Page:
Editor's Choice!
ADA Aqua Soil

The Best Planted Tank Substrate

The world's standard in active substrates for planted tanks. Created by brand that founded modern aquascaping

Buy On Amazon

Filtration

Filtration is just as important for your plants as it is for fish. Decaying plant material is a major cause of elevated ammonia levels.

The beneficial bacteria involved in biological filtration are essential for breaking this down into nitrates which is a less harmful compound. Fortunately, plants use nitrates as a source of nutrients, so live plants can work hand in hand to maintain great water quality!

Of course, filters also trap physical waste particles, taking them out of suspension and making a cleaner, better-looking aquarium. Water flow is a factor that should not be overlooked when maintaining a planted aquarium. Plants need good water flow to access carbon dioxide and nutrients in the water column.

There are many different types of filters available on the market, but I suggest buying the best quality unit you can afford. An external filter is the best option because it is able to house large amounts of filtration media with plenty of surface area for bacterial colonization.

Internal filters can be used for smaller nano aquariums, but the downside is that they tend to take up a large amount of space inside the tank.

Lighting

You’re going to need a good light source to maintain a healthy carpet of live plants. Different plants have different light requirements, but all species need light to grow.

As a general rule, plants grow shorter, denser, and more compact under intense lighting levels. In low light, plants will stretch themselves up to get closer to the light source above them, and that’s no good when growing a carpet!

Lighting technology has come a long way, and the modern aquarist can choose between excellent LED and fluorescent lighting designed specifically to maximize plant growth. The strength and spectrum of the light produced do vary between products, so choose a model that suits your goals. The height of the aquarium also needs to be considered because light intensity diminishes quickly with depth.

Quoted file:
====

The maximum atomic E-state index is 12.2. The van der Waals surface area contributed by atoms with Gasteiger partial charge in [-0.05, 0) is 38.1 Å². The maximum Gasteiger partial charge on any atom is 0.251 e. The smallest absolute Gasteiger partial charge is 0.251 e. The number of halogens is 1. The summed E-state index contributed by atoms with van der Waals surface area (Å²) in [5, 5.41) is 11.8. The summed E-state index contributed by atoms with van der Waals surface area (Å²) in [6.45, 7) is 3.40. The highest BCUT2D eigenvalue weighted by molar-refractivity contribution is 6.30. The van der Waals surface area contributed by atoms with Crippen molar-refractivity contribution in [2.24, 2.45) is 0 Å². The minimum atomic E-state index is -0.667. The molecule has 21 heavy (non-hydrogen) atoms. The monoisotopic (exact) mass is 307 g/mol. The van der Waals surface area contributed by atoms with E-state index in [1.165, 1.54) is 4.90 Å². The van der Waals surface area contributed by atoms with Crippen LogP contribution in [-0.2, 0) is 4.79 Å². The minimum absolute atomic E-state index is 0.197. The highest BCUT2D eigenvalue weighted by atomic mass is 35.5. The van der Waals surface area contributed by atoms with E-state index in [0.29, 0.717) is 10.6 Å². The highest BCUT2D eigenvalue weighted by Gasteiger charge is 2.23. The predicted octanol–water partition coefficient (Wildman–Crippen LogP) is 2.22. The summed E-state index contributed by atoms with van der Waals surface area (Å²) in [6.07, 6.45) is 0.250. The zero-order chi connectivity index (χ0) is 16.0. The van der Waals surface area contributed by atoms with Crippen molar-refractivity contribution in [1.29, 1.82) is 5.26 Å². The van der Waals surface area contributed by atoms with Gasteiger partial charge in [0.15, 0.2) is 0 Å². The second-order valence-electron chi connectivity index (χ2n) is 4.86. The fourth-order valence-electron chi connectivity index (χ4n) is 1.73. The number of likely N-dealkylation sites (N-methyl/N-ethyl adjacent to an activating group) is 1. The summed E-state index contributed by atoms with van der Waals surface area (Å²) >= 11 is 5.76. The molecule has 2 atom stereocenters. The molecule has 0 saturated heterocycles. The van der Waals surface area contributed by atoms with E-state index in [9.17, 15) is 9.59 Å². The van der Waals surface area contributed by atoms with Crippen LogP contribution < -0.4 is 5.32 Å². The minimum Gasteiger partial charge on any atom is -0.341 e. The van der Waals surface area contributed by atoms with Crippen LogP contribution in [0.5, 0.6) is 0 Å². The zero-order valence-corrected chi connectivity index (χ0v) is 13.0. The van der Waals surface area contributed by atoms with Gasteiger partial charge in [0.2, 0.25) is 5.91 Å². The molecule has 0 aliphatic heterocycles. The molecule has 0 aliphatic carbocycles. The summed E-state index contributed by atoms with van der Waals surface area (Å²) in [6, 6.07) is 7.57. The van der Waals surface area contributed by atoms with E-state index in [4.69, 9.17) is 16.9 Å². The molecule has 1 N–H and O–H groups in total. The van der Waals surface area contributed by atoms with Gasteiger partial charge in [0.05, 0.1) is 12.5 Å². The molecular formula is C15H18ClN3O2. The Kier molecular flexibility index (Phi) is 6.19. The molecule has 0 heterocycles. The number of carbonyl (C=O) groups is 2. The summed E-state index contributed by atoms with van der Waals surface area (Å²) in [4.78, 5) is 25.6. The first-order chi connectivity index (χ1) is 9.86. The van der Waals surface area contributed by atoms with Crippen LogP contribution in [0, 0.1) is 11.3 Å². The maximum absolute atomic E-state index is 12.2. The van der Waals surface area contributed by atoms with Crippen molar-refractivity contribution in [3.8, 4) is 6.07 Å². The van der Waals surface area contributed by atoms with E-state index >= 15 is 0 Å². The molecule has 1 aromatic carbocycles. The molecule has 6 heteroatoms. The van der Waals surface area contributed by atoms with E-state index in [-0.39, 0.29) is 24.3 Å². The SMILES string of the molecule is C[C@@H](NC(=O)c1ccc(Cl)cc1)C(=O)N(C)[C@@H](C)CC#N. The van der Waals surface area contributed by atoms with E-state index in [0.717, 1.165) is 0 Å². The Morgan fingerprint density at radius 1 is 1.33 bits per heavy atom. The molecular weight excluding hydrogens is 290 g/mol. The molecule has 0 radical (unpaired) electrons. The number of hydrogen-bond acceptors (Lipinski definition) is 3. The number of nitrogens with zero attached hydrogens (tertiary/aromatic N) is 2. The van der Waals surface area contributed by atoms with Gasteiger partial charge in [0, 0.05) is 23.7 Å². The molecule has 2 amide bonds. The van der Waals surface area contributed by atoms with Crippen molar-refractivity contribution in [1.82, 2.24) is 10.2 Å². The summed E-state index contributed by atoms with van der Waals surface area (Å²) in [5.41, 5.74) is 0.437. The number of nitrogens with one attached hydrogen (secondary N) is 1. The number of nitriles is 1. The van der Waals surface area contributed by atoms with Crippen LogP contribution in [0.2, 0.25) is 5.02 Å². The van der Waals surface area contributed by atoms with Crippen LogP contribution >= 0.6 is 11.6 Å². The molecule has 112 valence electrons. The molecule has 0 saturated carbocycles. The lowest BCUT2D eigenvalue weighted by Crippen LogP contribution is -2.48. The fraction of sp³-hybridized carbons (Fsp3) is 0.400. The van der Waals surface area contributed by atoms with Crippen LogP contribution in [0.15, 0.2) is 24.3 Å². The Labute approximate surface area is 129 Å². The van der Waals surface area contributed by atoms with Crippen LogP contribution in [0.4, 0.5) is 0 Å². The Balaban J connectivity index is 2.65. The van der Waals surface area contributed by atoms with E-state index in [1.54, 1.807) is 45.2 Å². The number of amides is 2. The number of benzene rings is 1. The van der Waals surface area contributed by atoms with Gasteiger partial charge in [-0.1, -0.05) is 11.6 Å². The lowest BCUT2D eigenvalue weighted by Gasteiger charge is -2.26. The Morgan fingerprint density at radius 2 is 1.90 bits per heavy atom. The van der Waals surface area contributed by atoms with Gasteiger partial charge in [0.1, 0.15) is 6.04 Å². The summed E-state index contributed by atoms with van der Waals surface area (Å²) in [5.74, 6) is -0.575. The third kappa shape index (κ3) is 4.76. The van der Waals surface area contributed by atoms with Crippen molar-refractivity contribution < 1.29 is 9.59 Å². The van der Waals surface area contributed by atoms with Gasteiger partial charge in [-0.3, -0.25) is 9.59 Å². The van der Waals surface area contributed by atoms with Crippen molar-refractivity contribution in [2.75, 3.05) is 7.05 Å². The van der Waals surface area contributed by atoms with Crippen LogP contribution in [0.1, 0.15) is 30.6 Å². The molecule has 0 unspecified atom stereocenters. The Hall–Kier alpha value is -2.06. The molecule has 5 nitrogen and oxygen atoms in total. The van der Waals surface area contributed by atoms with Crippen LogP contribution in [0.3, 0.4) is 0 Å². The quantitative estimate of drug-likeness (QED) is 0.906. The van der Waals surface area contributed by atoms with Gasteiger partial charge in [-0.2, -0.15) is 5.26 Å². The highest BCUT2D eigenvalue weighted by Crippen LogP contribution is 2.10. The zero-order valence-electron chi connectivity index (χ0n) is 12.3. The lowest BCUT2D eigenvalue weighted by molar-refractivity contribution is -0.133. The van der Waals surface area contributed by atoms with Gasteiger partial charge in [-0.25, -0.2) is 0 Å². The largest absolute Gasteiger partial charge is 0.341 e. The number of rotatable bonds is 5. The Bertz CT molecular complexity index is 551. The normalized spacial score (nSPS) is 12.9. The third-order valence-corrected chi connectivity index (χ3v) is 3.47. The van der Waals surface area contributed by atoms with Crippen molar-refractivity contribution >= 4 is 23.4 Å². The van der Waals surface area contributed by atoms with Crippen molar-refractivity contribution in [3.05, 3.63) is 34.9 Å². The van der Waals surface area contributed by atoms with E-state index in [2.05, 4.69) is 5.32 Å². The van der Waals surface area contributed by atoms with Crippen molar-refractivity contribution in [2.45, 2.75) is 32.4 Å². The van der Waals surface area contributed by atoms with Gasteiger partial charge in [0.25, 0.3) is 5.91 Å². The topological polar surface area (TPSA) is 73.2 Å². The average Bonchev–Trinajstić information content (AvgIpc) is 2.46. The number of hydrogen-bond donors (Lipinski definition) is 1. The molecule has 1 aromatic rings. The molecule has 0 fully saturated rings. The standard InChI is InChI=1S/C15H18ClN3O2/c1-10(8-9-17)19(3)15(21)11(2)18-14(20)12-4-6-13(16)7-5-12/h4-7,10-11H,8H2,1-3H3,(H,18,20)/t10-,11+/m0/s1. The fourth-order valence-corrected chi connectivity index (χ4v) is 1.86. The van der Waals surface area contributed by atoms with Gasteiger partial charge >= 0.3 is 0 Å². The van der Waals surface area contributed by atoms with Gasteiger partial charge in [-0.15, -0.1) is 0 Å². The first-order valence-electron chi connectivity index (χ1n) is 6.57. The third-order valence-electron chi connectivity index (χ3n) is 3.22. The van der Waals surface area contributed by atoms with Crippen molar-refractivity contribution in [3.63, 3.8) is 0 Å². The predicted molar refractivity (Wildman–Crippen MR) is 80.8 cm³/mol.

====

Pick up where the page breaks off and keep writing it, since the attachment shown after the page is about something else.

Of course, timing is important too. Your lighting should be set on a timer to start up and switch off automatically. Six to eight hours per day is the ideal photoperiod, and going longer than that can cause some algae issues.

Carbon Dioxide

All plants need carbon dioxide (CO2) in order to live and grow. CO2 is all around us and occurs naturally in your aquarium. Unfortunately, the levels are not high enough to promote the kind of dense, lush grow aquarists seek.

A lack of CO2 can result in a low growth rate, smaller leaves, and vertical rather than spreading growth. Many carpeting plants will survive in low CO2 environments, but will not grow low and dense, but rather tall and thin.

To maintain the perfect CO2 concentrations in your planted aquarium, you will need to set up a pressurized system. These systems are great for maintaining CO2 levels within a safe range and creating optimum plant growth in the aquarium.

The Ultimate CO2 Kit
CO2Art Pro Elite Series Bundle

Use Offer Code ASD10%Off

The highest end offering by CO2Art. This package includes everything you need to perform consistent and the highest quality CO2 injection in the industry!

Click For Best Price

A typical CO2 system (like the one linked above) will include:

  • Pressurized CO2 canister
  • CO2 regulator
  • Diffuser
  • Bubble counter
  • Drop checker